Break the modern day social etiquette and talk to strangers

It might seem like an iron-clad rule, but here are three places where it’s okay to go ahead and chat with a stranger.

By Niamh Murphy

For many of us these days, social etiquette among strangers involves staying as far away to other people as possible, not making eye contact, and most importantly, never talking to anyone. Now, there is something to be said for respecting personal space. But as cities and towns grow, new people move in and out of our neighbourhoods, we are becoming more detached from the people around us. It makes it harder to connect with the people around us, even if it’s just a friendly wave now and again. This non-community feels as if it’s becoming the standard for many areas, not only in the UK but also in other countries.

It’s hard to break this cycle of polite isolation, but there are still places where friendships can be formed and connections shared. So where are they?

Pub
This one is so obvious you may have forgotten about it. The pub is one of the most common places where people come together. The idea of going for a “social one” doesn’t have to be just about going to meet you friends. It can be a great way to strike up a conversation with someone new and to build up connections. Standing at the bar can be the perfect opportunity to start chatting to the other person who is waiting to get served. You don’t necessarily need to be drinking alcohol to enjoy this sort of togetherness; go for a lime & soda or head to a neighbourhood coffee shop to get a similar friendly vibe.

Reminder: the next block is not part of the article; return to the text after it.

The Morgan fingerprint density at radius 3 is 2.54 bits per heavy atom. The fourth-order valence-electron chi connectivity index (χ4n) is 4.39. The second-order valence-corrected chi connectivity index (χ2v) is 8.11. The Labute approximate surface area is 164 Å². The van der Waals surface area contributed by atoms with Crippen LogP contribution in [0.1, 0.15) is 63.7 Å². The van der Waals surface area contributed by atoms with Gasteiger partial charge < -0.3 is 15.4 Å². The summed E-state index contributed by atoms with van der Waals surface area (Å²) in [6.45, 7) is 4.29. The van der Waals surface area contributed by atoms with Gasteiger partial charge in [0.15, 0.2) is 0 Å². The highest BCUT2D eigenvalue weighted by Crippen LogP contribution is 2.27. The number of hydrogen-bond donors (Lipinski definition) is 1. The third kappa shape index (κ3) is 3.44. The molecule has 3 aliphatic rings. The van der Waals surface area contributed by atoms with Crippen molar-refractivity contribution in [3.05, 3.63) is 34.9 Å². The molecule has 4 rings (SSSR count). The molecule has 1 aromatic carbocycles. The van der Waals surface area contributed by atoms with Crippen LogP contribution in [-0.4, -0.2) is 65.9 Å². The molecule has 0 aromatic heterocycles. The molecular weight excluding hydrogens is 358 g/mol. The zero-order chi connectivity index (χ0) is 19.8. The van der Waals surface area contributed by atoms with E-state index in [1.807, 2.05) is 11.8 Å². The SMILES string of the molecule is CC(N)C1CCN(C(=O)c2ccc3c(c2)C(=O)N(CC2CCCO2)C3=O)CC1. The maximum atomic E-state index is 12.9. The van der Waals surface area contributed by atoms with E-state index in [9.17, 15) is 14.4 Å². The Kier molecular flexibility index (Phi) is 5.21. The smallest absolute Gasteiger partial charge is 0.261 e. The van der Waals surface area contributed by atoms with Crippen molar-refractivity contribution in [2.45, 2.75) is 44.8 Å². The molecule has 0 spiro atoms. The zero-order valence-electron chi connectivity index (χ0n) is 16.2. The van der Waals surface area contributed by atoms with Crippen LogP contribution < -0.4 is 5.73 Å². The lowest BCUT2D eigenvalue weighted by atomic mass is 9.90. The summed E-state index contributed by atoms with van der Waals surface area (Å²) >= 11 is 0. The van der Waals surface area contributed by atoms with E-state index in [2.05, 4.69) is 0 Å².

Open Streets
The concept of open streets started 40 years ago in Southern American. Now Bogotà, a Colombian city, closes 120km of the city to cars and opens it to walkers and cyclists every Sunday. The people replace cars, and the streets become “paved parks” where people of all ages come together. It is so popular that a third of the city’s population takes part. The concept has just come to our own neighbourhood of Southwark in London, but you can find these sorts of street parties all over the world.

Festivals
During the summer months each weekend there is a festival on somewhere. Festivals are another opportunity where you can meet like-minded people. Love a really obscure band? Well if you are watching them on stage you are probably not the only one there who loves their music. You know you’ve got something in common; why not strike up a conversation?

These are just 3 of the example that we can think of. But the possibilities are endless; you next opportunity to connect could be right around the corner.

Niamh Murphy is Marketing Intern at Backr. You can find her online at @niamhblackrock, or read her social media and marketing blog.

Image of Southwark Open Streets by John Parnell, via Flickr Creative Commons.

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